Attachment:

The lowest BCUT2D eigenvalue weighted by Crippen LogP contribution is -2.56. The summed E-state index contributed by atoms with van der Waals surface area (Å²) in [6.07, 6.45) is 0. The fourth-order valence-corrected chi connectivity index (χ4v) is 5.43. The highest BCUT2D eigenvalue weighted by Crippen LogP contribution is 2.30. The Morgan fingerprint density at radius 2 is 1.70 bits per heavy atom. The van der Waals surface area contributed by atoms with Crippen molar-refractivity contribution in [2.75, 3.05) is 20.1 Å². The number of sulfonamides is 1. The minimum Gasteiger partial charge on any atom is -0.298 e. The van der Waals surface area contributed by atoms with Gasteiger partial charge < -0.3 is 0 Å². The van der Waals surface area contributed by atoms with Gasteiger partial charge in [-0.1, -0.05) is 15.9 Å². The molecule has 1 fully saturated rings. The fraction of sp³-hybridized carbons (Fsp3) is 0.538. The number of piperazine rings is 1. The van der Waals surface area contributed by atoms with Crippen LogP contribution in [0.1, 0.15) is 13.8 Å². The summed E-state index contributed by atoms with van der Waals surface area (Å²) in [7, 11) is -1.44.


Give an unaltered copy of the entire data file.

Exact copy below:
The lowest BCUT2D eigenvalue weighted by Crippen LogP contribution is -2.56. The summed E-state index contributed by atoms with van der Waals surface area (Å²) in [6.07, 6.45) is 0. The fourth-order valence-corrected chi connectivity index (χ4v) is 5.43. The highest BCUT2D eigenvalue weighted by Crippen LogP contribution is 2.30. The Morgan fingerprint density at radius 2 is 1.70 bits per heavy atom. The van der Waals surface area contributed by atoms with Crippen molar-refractivity contribution in [2.75, 3.05) is 20.1 Å². The number of sulfonamides is 1. The minimum Gasteiger partial charge on any atom is -0.298 e. The van der Waals surface area contributed by atoms with Gasteiger partial charge < -0.3 is 0 Å². The van der Waals surface area contributed by atoms with Gasteiger partial charge in [-0.1, -0.05) is 15.9 Å². The molecule has 1 fully saturated rings. The fraction of sp³-hybridized carbons (Fsp3) is 0.538. The number of piperazine rings is 1. The van der Waals surface area contributed by atoms with Crippen LogP contribution in [0.1, 0.15) is 13.8 Å². The summed E-state index contributed by atoms with van der Waals surface area (Å²) in [7, 11) is -1.44.